What Do I Do?

Whether you're a solo freelancer, a member of a dedicated creative team, or someone else entirely, you should make a point of sitting back and asking yourself "What is it that I do?"

This question isn't meant to start some large internal debate about philosophy, futility, or anything quite so grandiose as that. Those have their own time and place; usually around 3:00 am, when you least expect it. No, this time I want you to consider what you actually, on a technical level, 'do' as a professional, and how that view affects your work.

The easiest place to start is to take stock of your skills. "I can code in HTML, CSS, and a menagerie of other exotic languages." Or "I put Renaissance painters to shame with my mad Photoshop skills and speed." Good, we've got our puzzle pieces. But now we need to use them to assemble the bigger picture. Spoilers: If we do this right, the end result is FAR greater than the simple sum of all the parts.

Line Up Your Puzzle Pieces

I'll be writing most of this from my own point of view, but it's actually pretty widely applicable across a number of professions. If you're not a developer/designer, just play Madlibs and fill in the industry specific blanks.

Starting at square one, we've got our established skills. Some are more polished than others, but everything on this list is something you're comfortable with. Even if you can't write complex Javascript operations from scratch, you can meet a client's needs for a calendar or message board. One of the most important things to remember, though, is that these skills have a depth to them that we all too often forget at first glance.

Say the restaurant on the corner of your street wants a super simple website built. Static, simple content. No flashy animations or transforming who-za-ma-bobs. They don't want an online ordering system, so no need to pull out the PHP. Compared to a weightier project, this one should be a piece of cake. Don't lose perspective though. That piece of cake project wasn't completed by the owner of the restaurant for a very specific reason: you have the skills needed. What you can do in a week is backed up by what you've done for the last 52 weeks, for the last however many years you've been in your industry. Does that mean we get to charge ridiculous amounts for the most mundane of tasks? No. Definitely not. Don't forget, you wouldn't have a gig to build a site for a restaurant if that restaurant's owner hadn't poured blood, sweat, and tears into their own business too. It all comes down to this: don't undervalue the iceberg-sized importance that the bullet-pointed list of your skills represents.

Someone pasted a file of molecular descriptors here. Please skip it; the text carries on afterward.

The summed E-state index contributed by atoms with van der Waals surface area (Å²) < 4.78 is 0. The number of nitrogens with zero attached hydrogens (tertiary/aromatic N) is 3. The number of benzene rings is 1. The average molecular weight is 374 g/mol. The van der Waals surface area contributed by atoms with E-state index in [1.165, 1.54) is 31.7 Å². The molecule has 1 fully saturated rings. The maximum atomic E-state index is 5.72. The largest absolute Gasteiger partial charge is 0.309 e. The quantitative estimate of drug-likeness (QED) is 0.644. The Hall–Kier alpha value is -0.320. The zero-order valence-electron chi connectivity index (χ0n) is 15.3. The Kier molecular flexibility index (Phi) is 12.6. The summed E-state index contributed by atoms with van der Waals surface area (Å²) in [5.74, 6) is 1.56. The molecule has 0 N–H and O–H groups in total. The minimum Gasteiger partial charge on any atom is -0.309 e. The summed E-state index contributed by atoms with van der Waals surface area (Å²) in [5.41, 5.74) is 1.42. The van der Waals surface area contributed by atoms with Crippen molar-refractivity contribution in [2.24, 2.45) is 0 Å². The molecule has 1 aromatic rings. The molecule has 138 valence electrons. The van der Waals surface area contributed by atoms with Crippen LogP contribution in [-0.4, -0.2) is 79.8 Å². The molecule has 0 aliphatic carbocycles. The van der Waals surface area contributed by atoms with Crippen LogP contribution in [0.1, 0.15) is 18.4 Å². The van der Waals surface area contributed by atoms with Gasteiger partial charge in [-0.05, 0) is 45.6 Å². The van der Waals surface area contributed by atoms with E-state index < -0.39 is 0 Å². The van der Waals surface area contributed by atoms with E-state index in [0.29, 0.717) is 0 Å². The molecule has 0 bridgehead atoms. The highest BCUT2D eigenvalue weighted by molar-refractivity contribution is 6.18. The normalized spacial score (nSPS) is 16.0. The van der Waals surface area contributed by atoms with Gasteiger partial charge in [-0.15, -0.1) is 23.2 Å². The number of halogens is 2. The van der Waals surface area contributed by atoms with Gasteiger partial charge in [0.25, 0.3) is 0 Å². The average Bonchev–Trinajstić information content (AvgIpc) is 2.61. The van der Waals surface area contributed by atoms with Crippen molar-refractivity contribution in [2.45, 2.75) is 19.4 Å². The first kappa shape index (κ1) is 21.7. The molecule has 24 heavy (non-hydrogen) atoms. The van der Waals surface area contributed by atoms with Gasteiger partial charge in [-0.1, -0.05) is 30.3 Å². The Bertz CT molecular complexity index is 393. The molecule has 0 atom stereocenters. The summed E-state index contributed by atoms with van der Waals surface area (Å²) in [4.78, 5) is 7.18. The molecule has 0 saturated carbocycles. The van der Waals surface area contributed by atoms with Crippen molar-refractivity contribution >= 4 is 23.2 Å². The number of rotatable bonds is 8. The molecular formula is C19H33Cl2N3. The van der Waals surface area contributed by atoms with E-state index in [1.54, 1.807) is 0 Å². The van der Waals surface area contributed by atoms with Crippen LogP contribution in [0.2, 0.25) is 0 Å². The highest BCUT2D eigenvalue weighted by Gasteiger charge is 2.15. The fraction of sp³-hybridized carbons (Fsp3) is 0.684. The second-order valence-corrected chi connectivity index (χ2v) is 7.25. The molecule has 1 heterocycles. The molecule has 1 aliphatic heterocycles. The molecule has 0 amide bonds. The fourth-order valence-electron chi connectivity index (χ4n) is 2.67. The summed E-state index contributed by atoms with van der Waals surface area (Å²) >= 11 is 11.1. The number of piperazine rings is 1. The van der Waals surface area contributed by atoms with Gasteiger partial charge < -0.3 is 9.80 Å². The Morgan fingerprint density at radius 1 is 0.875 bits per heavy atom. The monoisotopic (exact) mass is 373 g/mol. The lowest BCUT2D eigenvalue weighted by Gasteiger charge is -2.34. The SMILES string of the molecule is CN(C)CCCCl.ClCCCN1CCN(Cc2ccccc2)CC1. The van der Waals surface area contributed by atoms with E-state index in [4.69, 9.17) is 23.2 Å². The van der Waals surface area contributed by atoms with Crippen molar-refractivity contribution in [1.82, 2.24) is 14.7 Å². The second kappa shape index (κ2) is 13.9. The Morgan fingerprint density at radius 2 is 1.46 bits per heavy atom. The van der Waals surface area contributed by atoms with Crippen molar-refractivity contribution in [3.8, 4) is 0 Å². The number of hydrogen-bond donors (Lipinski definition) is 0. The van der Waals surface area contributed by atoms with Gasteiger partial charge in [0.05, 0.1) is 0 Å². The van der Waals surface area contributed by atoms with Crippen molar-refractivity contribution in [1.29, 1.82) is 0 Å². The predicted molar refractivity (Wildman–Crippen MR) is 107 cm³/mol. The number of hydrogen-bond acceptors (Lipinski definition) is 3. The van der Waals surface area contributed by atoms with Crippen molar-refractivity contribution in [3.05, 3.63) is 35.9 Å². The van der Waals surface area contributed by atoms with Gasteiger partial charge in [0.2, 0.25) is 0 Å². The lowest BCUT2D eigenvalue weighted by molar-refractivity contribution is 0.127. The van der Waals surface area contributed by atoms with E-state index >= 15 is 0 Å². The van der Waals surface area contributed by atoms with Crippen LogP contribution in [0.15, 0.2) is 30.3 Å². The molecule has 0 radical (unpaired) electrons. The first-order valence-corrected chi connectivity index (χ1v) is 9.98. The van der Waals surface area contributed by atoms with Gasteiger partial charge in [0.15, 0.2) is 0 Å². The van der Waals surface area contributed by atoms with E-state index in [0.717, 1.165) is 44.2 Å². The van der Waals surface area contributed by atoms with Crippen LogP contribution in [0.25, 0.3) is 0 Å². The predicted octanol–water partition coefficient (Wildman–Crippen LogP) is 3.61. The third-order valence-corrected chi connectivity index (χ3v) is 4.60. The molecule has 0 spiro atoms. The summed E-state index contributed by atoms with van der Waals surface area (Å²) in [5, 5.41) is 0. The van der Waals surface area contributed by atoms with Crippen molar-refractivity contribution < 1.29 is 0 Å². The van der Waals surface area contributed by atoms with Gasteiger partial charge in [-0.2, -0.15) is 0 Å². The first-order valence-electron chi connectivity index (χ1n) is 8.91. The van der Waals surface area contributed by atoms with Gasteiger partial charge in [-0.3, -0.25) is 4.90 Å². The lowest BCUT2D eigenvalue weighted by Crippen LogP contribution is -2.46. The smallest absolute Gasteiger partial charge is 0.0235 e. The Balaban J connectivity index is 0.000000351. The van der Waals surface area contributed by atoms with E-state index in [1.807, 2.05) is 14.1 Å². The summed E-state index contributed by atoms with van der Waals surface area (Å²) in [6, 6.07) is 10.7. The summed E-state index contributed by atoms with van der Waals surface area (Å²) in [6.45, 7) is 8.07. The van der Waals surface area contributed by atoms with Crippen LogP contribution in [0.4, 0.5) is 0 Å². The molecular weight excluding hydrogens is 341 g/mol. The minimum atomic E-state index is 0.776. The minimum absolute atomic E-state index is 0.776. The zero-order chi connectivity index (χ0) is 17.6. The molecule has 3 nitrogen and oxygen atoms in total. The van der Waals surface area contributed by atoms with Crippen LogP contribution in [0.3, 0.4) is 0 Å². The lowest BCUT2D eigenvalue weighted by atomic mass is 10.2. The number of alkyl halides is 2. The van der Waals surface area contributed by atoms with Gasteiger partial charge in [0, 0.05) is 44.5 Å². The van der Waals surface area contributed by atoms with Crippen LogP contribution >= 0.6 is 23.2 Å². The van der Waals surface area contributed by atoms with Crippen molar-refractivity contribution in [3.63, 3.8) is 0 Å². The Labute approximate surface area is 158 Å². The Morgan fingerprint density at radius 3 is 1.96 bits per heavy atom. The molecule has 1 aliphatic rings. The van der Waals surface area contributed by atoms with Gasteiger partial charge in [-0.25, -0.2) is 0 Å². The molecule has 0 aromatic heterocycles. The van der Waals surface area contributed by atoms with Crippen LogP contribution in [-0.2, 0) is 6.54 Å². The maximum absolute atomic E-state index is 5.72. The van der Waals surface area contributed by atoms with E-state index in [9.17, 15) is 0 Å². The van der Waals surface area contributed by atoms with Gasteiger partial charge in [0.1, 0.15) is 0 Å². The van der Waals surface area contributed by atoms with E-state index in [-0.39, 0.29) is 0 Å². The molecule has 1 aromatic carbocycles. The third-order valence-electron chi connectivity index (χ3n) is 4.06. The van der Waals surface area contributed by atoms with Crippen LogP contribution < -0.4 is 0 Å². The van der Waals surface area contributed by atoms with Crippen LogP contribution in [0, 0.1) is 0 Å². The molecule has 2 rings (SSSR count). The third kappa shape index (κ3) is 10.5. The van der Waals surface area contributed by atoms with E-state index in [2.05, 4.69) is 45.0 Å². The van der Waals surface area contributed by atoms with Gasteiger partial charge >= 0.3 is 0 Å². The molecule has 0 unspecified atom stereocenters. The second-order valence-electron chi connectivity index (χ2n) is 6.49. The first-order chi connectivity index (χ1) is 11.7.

So What IS the Bigger Picture?

Sometimes, a simple website project is just a simple website project. If you know where to look and really love giving your all to what you do, though, there's usually a lot more hiding there under the surface. My new personal goal has been providing (or at least offering) "whole" solutions. Yes, it's entirely possible from a business stand point, to do quite well for yourself simply fulfilling no more than is asked of you. With some clients, it might even be recommended. But because I love what I do, and I'm privy to the amazing things technology, design, marketing, and generally awesome business practices can do, I find myself wanting to do more. When I engage a client, I want to immerse myself in what it is they do, and how my skills can make that thing grow. Whether it's a small local business or some specialized topic I have little hop of grasping on a technical level, I can't help but want to leave my mark by creating something bigger and better than they had realized was possible.

It's this "wholeness" that a lot of the industry is missing. Many of the leaders and top players in numerous fields are there because they understand their passion, and they understand how passion can apply to someone else's work. Combine that with the fact that "anyone can self-teach themselves web design", and you've got a wide spread misconception of how an industry should and does actually work. I'll not begrudge local or international designers trying to make their start, or just unsure of how to proceed. It's those who find success in over simplifying, under delivering, and stagnating the industry that do the most damage, for the sake of a questionable paycheck.

To answer the original question, I MAKE websites. I "sell" the realization of your needs and goals to the best of my abilities, part of which "might" be a website. I feel as professionals, this is what we should all strive for.